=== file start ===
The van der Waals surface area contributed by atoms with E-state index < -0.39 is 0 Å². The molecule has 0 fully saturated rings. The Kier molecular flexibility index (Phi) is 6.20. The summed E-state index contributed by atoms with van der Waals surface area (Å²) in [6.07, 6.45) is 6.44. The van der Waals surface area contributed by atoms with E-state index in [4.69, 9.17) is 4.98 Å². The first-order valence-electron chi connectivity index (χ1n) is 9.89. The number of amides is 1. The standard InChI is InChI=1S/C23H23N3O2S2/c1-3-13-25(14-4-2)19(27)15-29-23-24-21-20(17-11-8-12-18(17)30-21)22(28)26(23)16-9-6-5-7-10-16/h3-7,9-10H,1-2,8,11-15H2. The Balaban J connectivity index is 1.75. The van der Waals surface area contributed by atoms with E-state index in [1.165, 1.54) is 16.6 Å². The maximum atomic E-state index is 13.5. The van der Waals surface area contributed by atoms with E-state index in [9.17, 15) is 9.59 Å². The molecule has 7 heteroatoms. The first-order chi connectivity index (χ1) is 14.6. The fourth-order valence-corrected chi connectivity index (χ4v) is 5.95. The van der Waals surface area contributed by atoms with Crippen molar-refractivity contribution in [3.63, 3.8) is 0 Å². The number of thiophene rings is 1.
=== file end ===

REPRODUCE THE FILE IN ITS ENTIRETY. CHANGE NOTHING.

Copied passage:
The van der Waals surface area contributed by atoms with E-state index < -0.39 is 0 Å². The molecule has 0 fully saturated rings. The Kier molecular flexibility index (Phi) is 6.20. The summed E-state index contributed by atoms with van der Waals surface area (Å²) in [6.07, 6.45) is 6.44. The van der Waals surface area contributed by atoms with E-state index in [4.69, 9.17) is 4.98 Å². The first-order valence-electron chi connectivity index (χ1n) is 9.89. The number of amides is 1. The standard InChI is InChI=1S/C23H23N3O2S2/c1-3-13-25(14-4-2)19(27)15-29-23-24-21-20(17-11-8-12-18(17)30-21)22(28)26(23)16-9-6-5-7-10-16/h3-7,9-10H,1-2,8,11-15H2. The Balaban J connectivity index is 1.75. The van der Waals surface area contributed by atoms with E-state index in [1.165, 1.54) is 16.6 Å². The maximum atomic E-state index is 13.5. The van der Waals surface area contributed by atoms with E-state index in [9.17, 15) is 9.59 Å². The molecule has 7 heteroatoms. The first-order chi connectivity index (χ1) is 14.6. The fourth-order valence-corrected chi connectivity index (χ4v) is 5.95. The van der Waals surface area contributed by atoms with Crippen molar-refractivity contribution in [3.63, 3.8) is 0 Å². The number of thiophene rings is 1.